On Saturday night, July 10, 2004, I made my triumphant return to Houston. You probably remember my previous visit, when I spent 10 straight days here and shattered the record for "Most time anyone ever spent in Houston without actually living there."
And yes, there was some bitterness at the time. Any city that can be described as "gigantic," "sprawling," "confusing" and "blustery" has absolutely no business hosting an event like the Super Bowl. Houston wasn't even remotely prepared for its turn in the spotlight. Some hastily-opened hotels and bars still reeked of paint. Cars careened off the new Light Rail as if it were Billy Joel's Mercedes. The traffic made the L.A. gridlock seem free-flowing by comparison. You couldn't get a cab to save your life. The weather was more unpredictable than Johnny Rodz. And since I couldn't get over these things, I spent much of my time pumping out Super Bowl blogs at an alarming rate, complaining about the city every step of the way.
Then my beloved Patriots held off the Panthers to win their second title.
What did this change about Houston? Everything. I feel a goofy sense of attachment to the city now, just like any of the crappy apartments I had back in college. We won the Super Bowl here! Good times! I guess I'll always feel that way coming back here. It's like returning to any rundown casino in Vegas where you once enjoyed good luck.
Besides, All-Star Week is harmless. It's a lark. You could have it anywhere. People cruise into town, check out the ballpark du jour, attend a few parties, squeeze in the requisite networking and that's that. It's a pressure-free visit, no different than the NBA All-Star Game, the Electronics Expo, the AVN Awards or anything else. In other words, it's perfect for Houston. And they were ready this time around. Even if returning here for any post-Super Bowl event feels like dropping two levels in "Madden."
For the locals, it's been a bittersweet week, because the underachieving Astros have left everyone here in a collective funk. Jimy Williams emerged as the symbol of everyone's frustration, mainly because his hatchet job this season surpasses anything that ever happened in Boston. (Read my 2001 column about Jimy for details on his managerial style.) In fact, things have deteriorated so quickly since the big Beltran trade that conquering hero Roger Clemens is (supposedly) pushing to be dealt to a contender ... which doesn't make sense because he's never been the kind of guy to stab an entire city in the back.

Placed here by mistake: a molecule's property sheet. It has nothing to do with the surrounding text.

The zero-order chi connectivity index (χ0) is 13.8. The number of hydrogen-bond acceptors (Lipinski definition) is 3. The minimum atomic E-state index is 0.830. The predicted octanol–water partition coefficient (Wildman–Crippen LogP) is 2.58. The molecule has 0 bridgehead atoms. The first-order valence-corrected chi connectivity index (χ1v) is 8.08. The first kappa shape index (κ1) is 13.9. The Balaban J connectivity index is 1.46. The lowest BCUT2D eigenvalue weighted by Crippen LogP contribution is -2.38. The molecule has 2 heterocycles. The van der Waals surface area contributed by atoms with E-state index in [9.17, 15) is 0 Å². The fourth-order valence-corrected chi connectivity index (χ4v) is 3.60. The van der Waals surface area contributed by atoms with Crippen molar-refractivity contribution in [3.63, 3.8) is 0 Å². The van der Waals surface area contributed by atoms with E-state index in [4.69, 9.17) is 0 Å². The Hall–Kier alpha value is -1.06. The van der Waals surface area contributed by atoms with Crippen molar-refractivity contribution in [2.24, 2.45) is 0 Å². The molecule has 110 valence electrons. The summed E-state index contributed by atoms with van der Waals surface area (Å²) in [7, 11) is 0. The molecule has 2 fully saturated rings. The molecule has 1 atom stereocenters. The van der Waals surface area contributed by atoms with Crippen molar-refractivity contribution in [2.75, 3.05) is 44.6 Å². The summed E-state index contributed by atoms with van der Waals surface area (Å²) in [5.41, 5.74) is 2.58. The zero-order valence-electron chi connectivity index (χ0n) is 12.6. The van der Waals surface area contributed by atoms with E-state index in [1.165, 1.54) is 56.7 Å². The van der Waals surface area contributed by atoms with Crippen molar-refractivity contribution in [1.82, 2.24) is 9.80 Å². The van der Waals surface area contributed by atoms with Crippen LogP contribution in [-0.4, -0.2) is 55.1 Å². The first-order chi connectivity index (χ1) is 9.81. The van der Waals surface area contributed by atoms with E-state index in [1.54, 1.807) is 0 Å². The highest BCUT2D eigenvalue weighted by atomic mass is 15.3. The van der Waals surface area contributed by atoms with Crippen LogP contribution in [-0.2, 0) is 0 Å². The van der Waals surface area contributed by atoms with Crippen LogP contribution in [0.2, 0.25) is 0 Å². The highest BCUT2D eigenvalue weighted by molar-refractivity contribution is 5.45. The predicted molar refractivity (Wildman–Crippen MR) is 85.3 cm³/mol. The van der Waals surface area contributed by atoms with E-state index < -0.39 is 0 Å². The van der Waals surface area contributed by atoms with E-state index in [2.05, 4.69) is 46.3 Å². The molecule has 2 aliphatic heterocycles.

(Wait for it ... )
(Wait for it ... )
Everyone expected a trip to the World Series this fall. Not anymore. With T-Mac and Yao joining forces, with the Texans gaining buzz as a 2004 sleeper, the locals have already pushed this Astros season in front of the Light Rail. Just a strange atmosphere for an All-Star Weekend. As if Houston wasn't already strange enough.
On Sunday afternoon, I infiltrated the Celebrity Softball Game at Minute Maid Park. Nobody enjoys these events more than me. It's not possible. Seeing legends like Goose Gossage, Fernando Valenzuela and Dave Winfield share a field with Nick Lachey, Miss USA and the guy who won "The Apprentice" ... I mean, what's better than that? For instance, here's what the first five spots in the lineup card looked like for the American League's team:
1. F. Lynn, L-CF
2. S. Finnessy, RF
3. W. Clark, 1B
4. C. Fielder, DH
5. M. Modine, 3B
To recap ...
That's my childhood hero Freddie Lynn leading off. Thanks to a judge's ruling after I followed him around like a puppy during the 2003 All-Star festivities, I wasn't allowed to come within 100 feet of him this summer. Whatever. It was great to see him, regardless. He was followed by Shandi Finnessy in the 2-hole, the current reigning Miss USA, a statuesque blonde with thin lips and a big smile. More on her in a second. Will Clark was batting third -- 25 pounds heavier, balding, still dipping tobacco, the quintessential former baseball player who seems grumpy about being a former baseball player. The great Cecil Fielder was hitting cleanup, back down to his playing weight of 380 pounds. And, of course, the immortal Matthew Modine was in the 5-hole.
But seriously ... how can you NOT love the Celebrity Softball Game?
I spent the entire afternoon tagging along behind the scenes like Bob Woodward, roping people into dumb conversations, soaking in the weirdness, jotting down everything I overheard. Modine was the No. 1 target. The guy played Louden Swain, for God's sake. He seemed like a nice enough guy, so my buddy Sal and I ended up making small-talk with him, eventually leading to Sal (a former high-school wrestler) getting him into an arm bar as I snapped digital pictures. I wish I was making this up. We also broke the news to Modine that "Vision Quest" didn't crack ESPN25's "Top 25 Sports Movies of the Last 25 Years" list. He was genuinely perplexed, especially after we told him that "Finding Forrester" and "Cobb" made the cut.